“Elaine Clegg is the conscience of the mayor and council, and of the city,” Bieter said. “She approaches every issue relentlessly. She looks at every plat; she reads every document. She makes sure that we never lower our standards in any way. She’s never caught off guard; she’s always ready to go. She’s known not only locally but nationally for her efforts in transportation and smart growth.

“As long as Elaine Clegg wants to do this, I don’t want to live in a city without electing her.”

First-class Transportation for 21st-Century Economy

“This is an exciting time for the city,” Clegg acknowledged. “I decided to run for a fourth term because of all the great things that have been happening, but even more importantly because we are on the cusp of so many more. The great things that have happened have set us up for an even brighter future.”

Clegg pointed to several city projects she helped start, which she wants to see to completion.

She noted that the city has done a lot over the last few years to improve transportation by, for instance, adding bus routes to the airport, southwest and southeast Boise and extending hours on State St. and Fairview. “We can do better on providing transportation choices,” Clegg added.

“With the Boise can-do spirit, instead of looking to the legislature to solve the issue, we can together find a permanent and dedicated source of funding for expansion of our transit system right here in the Treasure Valley.” The Idaho Legislature has been unwilling to grant local-option taxing authority to cities for transit funding, so Clegg is working on other, innovative options.

“A first-class transportation system will help drive a 21st-century economy,” Clegg said.

Standing before a group of supporters at the Boise Depot, Clegg noted that she has been pushing for a multi-modal freight system “that will include using this great rail system that we have right behind us, and figuring out a way to move freight from truck to rail and rail to truck and utilizing…a great airport that could also be part of this freight-movement system.”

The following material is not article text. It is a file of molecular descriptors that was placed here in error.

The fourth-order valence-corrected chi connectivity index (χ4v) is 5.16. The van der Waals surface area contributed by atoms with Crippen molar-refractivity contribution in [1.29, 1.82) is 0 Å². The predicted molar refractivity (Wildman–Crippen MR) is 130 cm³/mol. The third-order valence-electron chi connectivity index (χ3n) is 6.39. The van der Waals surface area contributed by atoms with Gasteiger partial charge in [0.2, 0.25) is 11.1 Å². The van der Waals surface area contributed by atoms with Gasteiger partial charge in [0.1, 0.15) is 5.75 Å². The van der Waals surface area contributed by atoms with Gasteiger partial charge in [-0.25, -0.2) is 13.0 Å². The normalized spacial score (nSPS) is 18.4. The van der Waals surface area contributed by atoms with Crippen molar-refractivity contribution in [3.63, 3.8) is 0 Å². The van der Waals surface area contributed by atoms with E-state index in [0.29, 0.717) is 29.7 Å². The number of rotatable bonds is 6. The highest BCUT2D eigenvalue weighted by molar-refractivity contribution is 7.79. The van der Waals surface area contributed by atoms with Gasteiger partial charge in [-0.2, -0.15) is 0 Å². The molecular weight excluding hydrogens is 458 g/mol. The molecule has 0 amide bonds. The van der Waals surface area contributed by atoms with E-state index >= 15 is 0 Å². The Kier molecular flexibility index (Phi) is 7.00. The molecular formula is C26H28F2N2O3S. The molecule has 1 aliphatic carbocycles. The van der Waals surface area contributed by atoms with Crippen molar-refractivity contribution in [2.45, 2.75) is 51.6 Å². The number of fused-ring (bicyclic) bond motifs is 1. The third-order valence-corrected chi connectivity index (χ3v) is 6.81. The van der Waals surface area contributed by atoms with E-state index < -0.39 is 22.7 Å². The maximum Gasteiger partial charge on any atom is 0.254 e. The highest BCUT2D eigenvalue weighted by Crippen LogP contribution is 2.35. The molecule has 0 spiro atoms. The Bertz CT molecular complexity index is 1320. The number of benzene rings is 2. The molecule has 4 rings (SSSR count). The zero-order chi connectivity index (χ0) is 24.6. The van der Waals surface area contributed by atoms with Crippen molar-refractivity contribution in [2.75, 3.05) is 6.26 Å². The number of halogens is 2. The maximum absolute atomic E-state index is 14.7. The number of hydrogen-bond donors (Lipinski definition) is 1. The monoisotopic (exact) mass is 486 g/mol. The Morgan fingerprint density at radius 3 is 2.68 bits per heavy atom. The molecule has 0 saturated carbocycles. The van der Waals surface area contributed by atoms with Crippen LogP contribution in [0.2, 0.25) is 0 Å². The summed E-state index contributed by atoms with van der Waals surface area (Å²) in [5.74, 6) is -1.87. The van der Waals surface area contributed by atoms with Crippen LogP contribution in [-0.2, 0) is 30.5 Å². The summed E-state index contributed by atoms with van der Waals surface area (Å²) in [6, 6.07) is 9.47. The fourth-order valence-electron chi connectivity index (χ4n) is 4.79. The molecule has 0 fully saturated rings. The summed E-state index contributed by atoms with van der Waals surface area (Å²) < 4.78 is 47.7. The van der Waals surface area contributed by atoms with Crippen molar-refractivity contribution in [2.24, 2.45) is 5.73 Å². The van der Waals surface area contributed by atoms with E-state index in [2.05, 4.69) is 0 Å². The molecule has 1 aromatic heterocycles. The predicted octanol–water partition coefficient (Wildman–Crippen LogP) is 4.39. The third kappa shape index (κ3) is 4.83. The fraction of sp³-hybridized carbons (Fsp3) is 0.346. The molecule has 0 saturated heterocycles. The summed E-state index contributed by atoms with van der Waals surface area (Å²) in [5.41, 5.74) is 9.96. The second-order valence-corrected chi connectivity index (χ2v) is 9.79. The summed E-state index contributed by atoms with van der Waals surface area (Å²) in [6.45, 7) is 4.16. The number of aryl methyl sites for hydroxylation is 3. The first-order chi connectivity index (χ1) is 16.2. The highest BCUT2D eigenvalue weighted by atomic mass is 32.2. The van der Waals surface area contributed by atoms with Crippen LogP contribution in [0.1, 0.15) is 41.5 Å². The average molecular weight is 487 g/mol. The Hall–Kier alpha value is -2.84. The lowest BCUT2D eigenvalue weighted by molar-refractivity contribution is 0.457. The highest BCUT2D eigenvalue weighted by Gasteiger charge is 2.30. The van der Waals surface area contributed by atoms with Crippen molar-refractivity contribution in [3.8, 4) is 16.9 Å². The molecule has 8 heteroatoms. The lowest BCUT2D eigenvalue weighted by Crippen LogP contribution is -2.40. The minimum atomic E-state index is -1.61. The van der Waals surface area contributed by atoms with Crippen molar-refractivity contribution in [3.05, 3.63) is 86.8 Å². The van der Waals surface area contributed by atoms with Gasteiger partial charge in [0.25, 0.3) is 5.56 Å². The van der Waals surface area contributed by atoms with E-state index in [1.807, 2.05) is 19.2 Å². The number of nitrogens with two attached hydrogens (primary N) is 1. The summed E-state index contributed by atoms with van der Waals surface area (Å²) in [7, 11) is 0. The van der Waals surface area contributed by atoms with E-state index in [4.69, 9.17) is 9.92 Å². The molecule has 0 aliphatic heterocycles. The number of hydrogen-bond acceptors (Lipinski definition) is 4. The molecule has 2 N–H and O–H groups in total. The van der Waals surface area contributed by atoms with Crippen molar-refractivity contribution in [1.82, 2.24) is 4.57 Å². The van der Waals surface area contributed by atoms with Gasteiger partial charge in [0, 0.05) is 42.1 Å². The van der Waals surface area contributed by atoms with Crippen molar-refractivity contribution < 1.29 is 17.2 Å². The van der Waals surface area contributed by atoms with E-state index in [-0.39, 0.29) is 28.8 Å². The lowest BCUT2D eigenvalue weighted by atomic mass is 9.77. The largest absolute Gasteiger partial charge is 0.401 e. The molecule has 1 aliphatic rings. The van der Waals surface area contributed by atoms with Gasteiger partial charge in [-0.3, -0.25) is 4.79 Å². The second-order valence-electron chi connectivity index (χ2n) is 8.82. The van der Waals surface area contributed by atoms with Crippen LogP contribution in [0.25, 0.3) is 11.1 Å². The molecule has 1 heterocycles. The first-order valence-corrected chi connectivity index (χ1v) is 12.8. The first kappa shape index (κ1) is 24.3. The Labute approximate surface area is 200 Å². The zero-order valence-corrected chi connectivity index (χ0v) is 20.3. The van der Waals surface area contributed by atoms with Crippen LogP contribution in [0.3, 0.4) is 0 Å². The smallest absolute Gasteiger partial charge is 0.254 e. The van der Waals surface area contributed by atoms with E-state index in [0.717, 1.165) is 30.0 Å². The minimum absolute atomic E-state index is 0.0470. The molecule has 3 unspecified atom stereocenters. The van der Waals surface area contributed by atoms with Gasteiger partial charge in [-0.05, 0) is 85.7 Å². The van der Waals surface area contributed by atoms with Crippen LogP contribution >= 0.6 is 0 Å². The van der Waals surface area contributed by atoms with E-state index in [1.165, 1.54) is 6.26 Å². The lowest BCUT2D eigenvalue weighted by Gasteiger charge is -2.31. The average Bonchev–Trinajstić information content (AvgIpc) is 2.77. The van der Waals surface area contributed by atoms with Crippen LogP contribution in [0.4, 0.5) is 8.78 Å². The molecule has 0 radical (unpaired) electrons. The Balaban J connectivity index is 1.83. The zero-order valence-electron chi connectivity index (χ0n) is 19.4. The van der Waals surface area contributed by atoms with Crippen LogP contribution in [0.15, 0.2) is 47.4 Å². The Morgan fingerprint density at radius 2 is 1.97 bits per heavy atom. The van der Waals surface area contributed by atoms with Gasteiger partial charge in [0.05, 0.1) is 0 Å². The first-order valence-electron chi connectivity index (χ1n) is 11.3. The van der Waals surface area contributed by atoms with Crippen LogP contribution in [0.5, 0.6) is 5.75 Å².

Helping Businesses “Start Up in a Day”

Clegg has championed Boise’s participation in “Start Up in a Day,” a Small Business Administration project for which Boise recently was selected: “With cities around the country, we’re in a contest …to figure out how entrepreneurs can walk into city hall at eight o’clock in the morning and walk out at five o’clock at night ready to start a business.”

Clegg also wants to continue work on her initiative “to conserve water and save taxpayer money by increasing the city’s use of low-water plants in rights-of-way.” She pointed to several areas where such plantings are already saving both water and taxes.

“We need to work together…to find a collaborative solution to housing people in our community left behind in this economy,” Clegg said. “The bottom quartile of folks…have not been able to keep up, have difficulty finding and keeping housing. We need to do better on this.” The city currently manages more than 300 affordable rental units and has convened a group to find a collaborative solution to unmet needs.

46.53Finally, the work is not yet complete to develop all of the park lands that the city has owned for decades in neighborhoods all over the city,” Clegg said, noting the “greening up” on the Bench with Terry Day Park and in the west with Comba Park. “I want to make sure that the rest of that park land is usable by the citizens who live there “

“Some people say that politics is the art of the possible,” Clegg said. “I understand that what is possible is often measured by the determination we bring to our tasks. Too many in politics dwell on what we can’t do or what won’t work. My Idaho values have given me a more courageous perspective. As your city council member, I will never give up the fight to keep Boise a special place to live.”